Flag of Norway under Swedish union, 1844 to 1899.

Flag of Norway under Swedish union, 1844 to 1899.

As a coincidence, the German occupation of Norway during World War II ended on May 8, 1945. Today, May 8 is celebrated as Frigjøringsdagen (Liberation Day). Although Liberation Day is important in Norway, and is also celebrated as a Veteran’s Day, much of the sentiment regarding the end of occupation is also reflected in Syttende Mai celebrations.

Syttende Mai is celebrated today in Norway by attending parades, wearing traditional outfits (bunads), singing the national anthem, and with enjoying traditional food and drink. The children’s parades that take place throughout the country give testament to the non-military and peaceful intentions of the holiday.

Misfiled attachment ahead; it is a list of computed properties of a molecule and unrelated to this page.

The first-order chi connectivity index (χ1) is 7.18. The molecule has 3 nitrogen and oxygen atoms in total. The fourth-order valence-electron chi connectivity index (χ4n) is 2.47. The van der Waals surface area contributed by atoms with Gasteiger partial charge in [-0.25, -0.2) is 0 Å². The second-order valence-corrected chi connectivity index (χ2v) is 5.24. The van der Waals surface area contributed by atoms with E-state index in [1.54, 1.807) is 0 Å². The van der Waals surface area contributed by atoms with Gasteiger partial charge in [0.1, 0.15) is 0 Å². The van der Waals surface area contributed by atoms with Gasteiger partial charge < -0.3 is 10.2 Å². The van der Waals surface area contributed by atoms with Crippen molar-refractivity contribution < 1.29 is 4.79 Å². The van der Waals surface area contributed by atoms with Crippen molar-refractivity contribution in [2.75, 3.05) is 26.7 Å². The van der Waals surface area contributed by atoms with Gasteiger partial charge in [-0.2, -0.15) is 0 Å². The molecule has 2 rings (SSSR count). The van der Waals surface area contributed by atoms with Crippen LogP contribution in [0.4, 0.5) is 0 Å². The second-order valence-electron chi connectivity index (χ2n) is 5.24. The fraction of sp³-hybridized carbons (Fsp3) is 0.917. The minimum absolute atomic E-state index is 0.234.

Traditional foods served on Syttende Mai include rømmegrøt (sour cream porridge), lefse (potato-based flatbread, pølse (boiled sausage), smørbrød (open-faced sandwich), bløtkake (cream cake), and fårikål (mutton stew). It’s also customary to have a “skål” (cheers) with akvavit, a uniquely Scandinavian spirit flavored with a number of spices, including caraway and/or dill seed.

Syttende Mai in Seattle

The first Syttende Mai celebrations in Washington date back to May of 1889, in fact before Washington became a state later that year. In fact, there is a surprising amount of detail available regarding this first celebration. On May 17 there were banquets held at two different hotels. The first banquet was for both men and women and was held at the Bellevue Hotel for the cost of a dollar. Later in the evening there was a separate meal for men only held only for men at The Arlington Hotel. The ten-course menu, written in French, included caviar, filet of sole, asparagus, and finishing cigars and liqueurs for the price of $5.